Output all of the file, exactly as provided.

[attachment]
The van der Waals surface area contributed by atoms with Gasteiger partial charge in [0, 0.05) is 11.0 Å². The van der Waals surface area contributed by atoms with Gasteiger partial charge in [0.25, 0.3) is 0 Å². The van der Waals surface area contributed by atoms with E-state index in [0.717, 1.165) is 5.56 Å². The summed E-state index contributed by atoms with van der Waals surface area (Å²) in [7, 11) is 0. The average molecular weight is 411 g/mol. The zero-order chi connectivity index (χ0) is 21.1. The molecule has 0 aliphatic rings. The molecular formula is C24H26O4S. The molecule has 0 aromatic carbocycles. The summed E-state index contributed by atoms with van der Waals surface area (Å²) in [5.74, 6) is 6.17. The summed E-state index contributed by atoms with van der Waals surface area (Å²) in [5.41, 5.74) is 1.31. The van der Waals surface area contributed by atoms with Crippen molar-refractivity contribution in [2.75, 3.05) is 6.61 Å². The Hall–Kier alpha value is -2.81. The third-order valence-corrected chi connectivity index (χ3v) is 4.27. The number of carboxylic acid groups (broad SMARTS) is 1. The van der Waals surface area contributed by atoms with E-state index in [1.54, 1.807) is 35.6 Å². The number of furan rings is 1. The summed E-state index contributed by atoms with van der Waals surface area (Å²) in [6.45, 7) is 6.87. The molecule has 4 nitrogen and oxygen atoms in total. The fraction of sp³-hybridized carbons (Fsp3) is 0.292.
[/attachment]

The van der Waals surface area contributed by atoms with Gasteiger partial charge in [0, 0.05) is 11.0 Å². The van der Waals surface area contributed by atoms with Gasteiger partial charge in [0.25, 0.3) is 0 Å². The van der Waals surface area contributed by atoms with E-state index in [0.717, 1.165) is 5.56 Å². The summed E-state index contributed by atoms with van der Waals surface area (Å²) in [7, 11) is 0. The average molecular weight is 411 g/mol. The zero-order chi connectivity index (χ0) is 21.1. The molecule has 0 aliphatic rings. The molecular formula is C24H26O4S. The molecule has 0 aromatic carbocycles. The summed E-state index contributed by atoms with van der Waals surface area (Å²) in [5.74, 6) is 6.17. The summed E-state index contributed by atoms with van der Waals surface area (Å²) in [5.41, 5.74) is 1.31. The van der Waals surface area contributed by atoms with Crippen molar-refractivity contribution in [2.75, 3.05) is 6.61 Å². The Hall–Kier alpha value is -2.81. The third-order valence-corrected chi connectivity index (χ3v) is 4.27. The number of carboxylic acid groups (broad SMARTS) is 1. The van der Waals surface area contributed by atoms with E-state index in [1.54, 1.807) is 35.6 Å². The number of furan rings is 1. The summed E-state index contributed by atoms with van der Waals surface area (Å²) in [6.45, 7) is 6.87. The molecule has 4 nitrogen and oxygen atoms in total. The fraction of sp³-hybridized carbons (Fsp3) is 0.292.